One summer day a few years into our marriage, my husband huffed upstairs from the basement, holding a hammer between two fingers. I heard frustration in his voice. “One of your cats,” he said, “peed on my tools.”
My mother always told me, “Don’t air your dirty laundry in public.” I know my stinky bit of laundry should stay in the basket, or I risk a tombstone that reads: “Here lies a woman whose cat peed on the floor.”
But there are times when the greater good trumps discretion. There are times when the cause of better relationships demands that I selflessly wash my laundry in public tubs and display it on the public clothesline. My cat’s wayward pee taught me four truths about discussions with one’s spouse. I feel honour-bound to share them.
Truth Number One: Reason will not prevail.
When your cat pees on your husband’s tools, it does no good to point out that he was a victim of his own carelessness when he left the tools on the floor beside a spare, albeit empty, litter box. Nor does it help to mention that Bailey, the alleged perpetrator, is trying to do the right thing – he’s house-trained. He will pee in that litter box whether or not it holds sand. And – especially do not mention that Bailey is aging and, like the other older male in the house, occasionally misses the intended receptacle and hits the floor. Should he be put down because he misses? Should the cat?
Truth Number Two: Timing is everything.
If you really want to make all of those comments, choose your time wisely. Do not make those comments while your husband’s favourite hammer steeps in a pungent yellow brew. While it acquires an irrepressible and distinctive aroma that will re-appear whenever his hand wraps around the hammer’s handle and warms it.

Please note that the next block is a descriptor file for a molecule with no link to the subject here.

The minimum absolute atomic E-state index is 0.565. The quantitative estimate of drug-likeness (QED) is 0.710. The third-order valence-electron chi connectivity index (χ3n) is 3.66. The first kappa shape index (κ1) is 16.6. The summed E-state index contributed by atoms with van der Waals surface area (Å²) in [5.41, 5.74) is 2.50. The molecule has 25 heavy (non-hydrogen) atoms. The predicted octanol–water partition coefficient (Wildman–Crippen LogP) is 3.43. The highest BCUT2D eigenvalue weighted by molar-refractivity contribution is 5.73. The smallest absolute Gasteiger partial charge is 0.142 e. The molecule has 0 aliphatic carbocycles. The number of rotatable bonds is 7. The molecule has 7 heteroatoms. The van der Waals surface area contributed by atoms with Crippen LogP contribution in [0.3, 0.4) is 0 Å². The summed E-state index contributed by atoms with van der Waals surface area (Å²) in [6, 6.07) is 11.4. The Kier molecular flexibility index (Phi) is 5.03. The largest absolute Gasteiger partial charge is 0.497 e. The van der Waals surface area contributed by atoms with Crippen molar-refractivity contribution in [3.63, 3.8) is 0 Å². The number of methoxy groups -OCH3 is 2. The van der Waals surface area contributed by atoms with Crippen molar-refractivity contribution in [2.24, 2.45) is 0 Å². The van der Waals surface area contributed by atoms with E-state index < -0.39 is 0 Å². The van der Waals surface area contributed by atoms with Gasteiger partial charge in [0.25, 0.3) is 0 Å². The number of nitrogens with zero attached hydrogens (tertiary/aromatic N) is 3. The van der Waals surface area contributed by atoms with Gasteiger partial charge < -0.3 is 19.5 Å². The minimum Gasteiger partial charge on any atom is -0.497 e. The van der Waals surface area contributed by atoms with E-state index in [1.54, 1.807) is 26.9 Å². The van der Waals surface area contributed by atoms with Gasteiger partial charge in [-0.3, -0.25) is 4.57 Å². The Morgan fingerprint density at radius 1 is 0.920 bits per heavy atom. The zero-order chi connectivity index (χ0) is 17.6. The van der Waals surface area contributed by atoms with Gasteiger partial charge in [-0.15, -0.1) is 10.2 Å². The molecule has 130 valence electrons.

My very rational observations were met with a look that conveyed how irrational my husband thought they were. And how unwelcome. In response, my husband put forward his own observations.
Such as: How did I manage to spoil my cats so completely? Why can’t Bailey be more like a dog and go outside to pee? Why can’t Sadie (the other possible criminal in our house) puke her hairballs onto the hardwood instead of the rugs? And would I please agree, in writing, that our next house will have no doors that admit any animal with more than two legs.
Irrational, unwelcome observations.
Truth Number Three: Think before leaping.
At this point, when your spouse responds to your comments – don’t ratchet things up a notch or two. Seriously, are you really willing to tell a judge that errant cat pee and a stinky hammer are the reasons you want a divorce?
Truth Number Four: It’s for better or worse.
We all bring an extra something into a communal relationship. Some call it baggage. (I call mine payback for my husband’s sins.) Whatever you call it, your spouse accepts that he or she may encounter the fall-out from previous romances gone bad or from the trauma of a misspent youth.
The surprise, to some, is that your partner’s baggage may not be psychological. It may consist of the 22 blow-up lawn decorations, complete with sound effects, a friend’s husband puts out every year for Hallowe’en. It may be the 237 pounds of geological samples my husband stored in our basement. Or, as in my case, it may be orange, and pad into the basement, silently but so urgently, in search of a place to pee.
I implore you. The next time you are in the midst of a sensitive discussion with your mate, when you feel your blood pressure rise, when the perfect comeback is on the tip of your tongue, remember my dirty laundry. And zip it up. Your relationship will thank you.
© Charlotte Morganti
image — clipart